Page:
The rest of the forties and most of the fifties were filled with witch characters as television became omnipresent in American lives. While nearly none of them were portrayed as protagonists, the witches were often more complex and interesting than the pre-Oz witches—they took on elements of wise shamans, religious satanists, and secluded hermits in various tales.
The pointed hat and cauldron were largely stuffed in Hollywood’s closet as witches’ appearances slowly evolved more and more into creepy old women that you might see in your everyday life. In 1958, the Hitchcock blonde archetype Kim Novak played another beautiful, young, sympathetic witch in Bell Book and Candle alongside the likes of James Stewart and Jack Lemmon.
The film, named after the infamous Bell Witch trial in the early 19th century, follows the same romantic comedy formula as I Married a Witch for the most part: Novak, a sweet sorceress, gives up her powers after falling hard for a mortal hunk. The movie was well reviewed by critics and audiences alike, paving the way for one of the most iconic pop culture witches of television to stake her claim.
In the sixties, witchcraft was as popular as undercuts. Wicca in particular gained massive exposure in the United Kingdom and the United States during this decade. Teens and other young people started dabbling in and actively practicing this neo-pagan religion after the popular book Witchcraft Today was published in England in 1954 by Wiccan priest Gerald Gardner.
As witchcraft became less and less taboo in the public eye and with the precedents set by Billie Burke, Veronica Lake, and Kim Novak set in place, ABC went ahead and greenlit Bewitched in 1964. The half-hour single-camera sitcom starred Elizabeth Montgomery as Samantha, a new housewife and closeted witch. Sol Saks openly stated in interviews that I Married a Witch and Bell Book and Candle were direct inspiration for the series and the similarities are clearly evident. Like Veronica Lake and Kim Novak, Samantha was young, beautiful, and kind in nature; on top of her similar character, she also fell in love with a human man.
However, unlike the witches before her, Samantha faced no moral quandaries about choosing between her powers and her man. In the world of Bewitched, the two were not mutually exclusive. And why should they be? Women have been violently oppressed since the inception of civilization—is it too much to consider that in these hypothetical fictional universes a girl might have the ability to contort the laws of nature to bid her own will and have a boytoy to curl up with at night? I think not. Samantha still went to great lengths to keep her magical abilities from her other half, though, with countless hijinks ensuing. The show was a massive phenomenon, running for eight seasons.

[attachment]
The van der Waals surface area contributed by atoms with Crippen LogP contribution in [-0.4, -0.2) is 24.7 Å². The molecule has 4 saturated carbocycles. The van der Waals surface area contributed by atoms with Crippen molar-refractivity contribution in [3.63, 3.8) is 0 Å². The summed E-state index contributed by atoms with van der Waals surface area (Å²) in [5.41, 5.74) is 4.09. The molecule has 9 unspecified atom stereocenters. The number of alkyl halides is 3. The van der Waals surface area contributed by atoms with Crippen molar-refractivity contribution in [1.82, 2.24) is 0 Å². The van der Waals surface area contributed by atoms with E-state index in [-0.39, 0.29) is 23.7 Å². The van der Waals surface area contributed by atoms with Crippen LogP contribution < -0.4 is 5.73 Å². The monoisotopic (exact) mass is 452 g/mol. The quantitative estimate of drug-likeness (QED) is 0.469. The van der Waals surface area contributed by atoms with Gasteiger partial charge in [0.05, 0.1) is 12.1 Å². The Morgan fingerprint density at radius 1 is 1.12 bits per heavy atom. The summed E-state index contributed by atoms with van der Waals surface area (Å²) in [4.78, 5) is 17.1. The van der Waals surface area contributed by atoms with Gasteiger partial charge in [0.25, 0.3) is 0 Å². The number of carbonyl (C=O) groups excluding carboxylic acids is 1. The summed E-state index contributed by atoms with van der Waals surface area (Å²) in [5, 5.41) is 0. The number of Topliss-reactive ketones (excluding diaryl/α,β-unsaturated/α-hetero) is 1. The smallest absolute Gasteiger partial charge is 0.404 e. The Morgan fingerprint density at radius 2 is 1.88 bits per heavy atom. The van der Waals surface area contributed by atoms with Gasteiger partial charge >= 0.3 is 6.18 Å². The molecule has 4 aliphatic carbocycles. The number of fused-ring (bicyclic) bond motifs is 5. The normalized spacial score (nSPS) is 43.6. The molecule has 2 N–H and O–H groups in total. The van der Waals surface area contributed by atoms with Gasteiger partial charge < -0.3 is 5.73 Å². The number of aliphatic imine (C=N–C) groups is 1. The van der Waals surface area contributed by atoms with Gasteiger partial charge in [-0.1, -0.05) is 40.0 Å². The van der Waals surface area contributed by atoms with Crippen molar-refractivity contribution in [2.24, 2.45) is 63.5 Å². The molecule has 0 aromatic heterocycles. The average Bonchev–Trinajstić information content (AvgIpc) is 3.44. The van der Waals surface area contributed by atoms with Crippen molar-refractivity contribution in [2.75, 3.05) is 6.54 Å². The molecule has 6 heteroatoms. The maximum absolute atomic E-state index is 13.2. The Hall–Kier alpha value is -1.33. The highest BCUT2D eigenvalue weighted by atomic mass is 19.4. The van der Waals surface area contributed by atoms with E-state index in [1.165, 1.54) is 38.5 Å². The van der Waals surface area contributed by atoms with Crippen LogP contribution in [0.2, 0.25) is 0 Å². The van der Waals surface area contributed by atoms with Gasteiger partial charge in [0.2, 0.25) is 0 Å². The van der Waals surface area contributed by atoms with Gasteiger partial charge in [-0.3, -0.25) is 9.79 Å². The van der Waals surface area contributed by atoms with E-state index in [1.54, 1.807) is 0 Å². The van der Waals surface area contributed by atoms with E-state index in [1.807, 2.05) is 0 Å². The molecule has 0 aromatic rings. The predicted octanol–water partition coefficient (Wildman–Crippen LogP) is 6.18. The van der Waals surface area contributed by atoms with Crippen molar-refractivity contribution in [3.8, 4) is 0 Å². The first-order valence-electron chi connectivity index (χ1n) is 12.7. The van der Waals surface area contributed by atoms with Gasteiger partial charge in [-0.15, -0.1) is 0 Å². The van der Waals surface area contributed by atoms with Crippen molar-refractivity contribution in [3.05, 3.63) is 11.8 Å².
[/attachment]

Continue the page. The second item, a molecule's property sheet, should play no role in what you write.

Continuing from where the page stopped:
Elsewhere in the sixties, another pop culture witch worked her charms—and this one was still in high school.
Sabrina Spellman first appeared as a recurring character in Archie Comics in October of 1962. She eventually gathered enough of a loyal fanbase to justify starting her own spinoff series in 1971, “Sabrina the Teen-Age Witch.” The irreverent comics featured lovely blonde Sabrina lounging about in fabulous outfits, using her magical prowess to get dates and get out of doing chores.
Shortly after her solo comics took off, she also landed a kids’ cartoon show of the same name, running from 1971 to 1974. The first volume of the comics ran until 1983, after which Sabrina faded to the back of public consciousness for the next decade.
By the eighties, the novelty of Wicca had largely worn off on the public. Bewitched was off the air and Sabrina had been discontinued by Archie Comics.
A handful of witch comedies sprung up in the decade but it wasn’t until 1989 when the predecessor to nineties witches quietly bombed in theaters. Teen Witch portrayed the plight of sweet mousy Louise, played by a young Robin Lively (whose baby sis Blake would coincidentally grow up to play another onscreen teen witch of sorts: Serena van der Woodsen).
In the movie, Louise is told by a seer that she is a reincarnated witch; soon, her dormant powers are activated on her sixteenth birthday by use of an amulet. She predictably uses her newfound magical abilities to snag cooler friends, prank cheerleaders, and get with the Hottest Guy in the Whole School (“I can make him love me” is the exact quote) to relatively disastrous consequences.
Just by reading that synopsis, it probably won’t surprise anyone to learn that the movie struggled to earn back just one percent of its budget. But the pure unadulterated camp of the film aged well and it found its niche as a cult movie years later. I recommend checking out an interactive screening if you can find one nearby—it’s worth it, if only for the beautifully cringeworthy and out-of-synch original hip hop number “Top That.” We can’t, Teen Witch. No one can.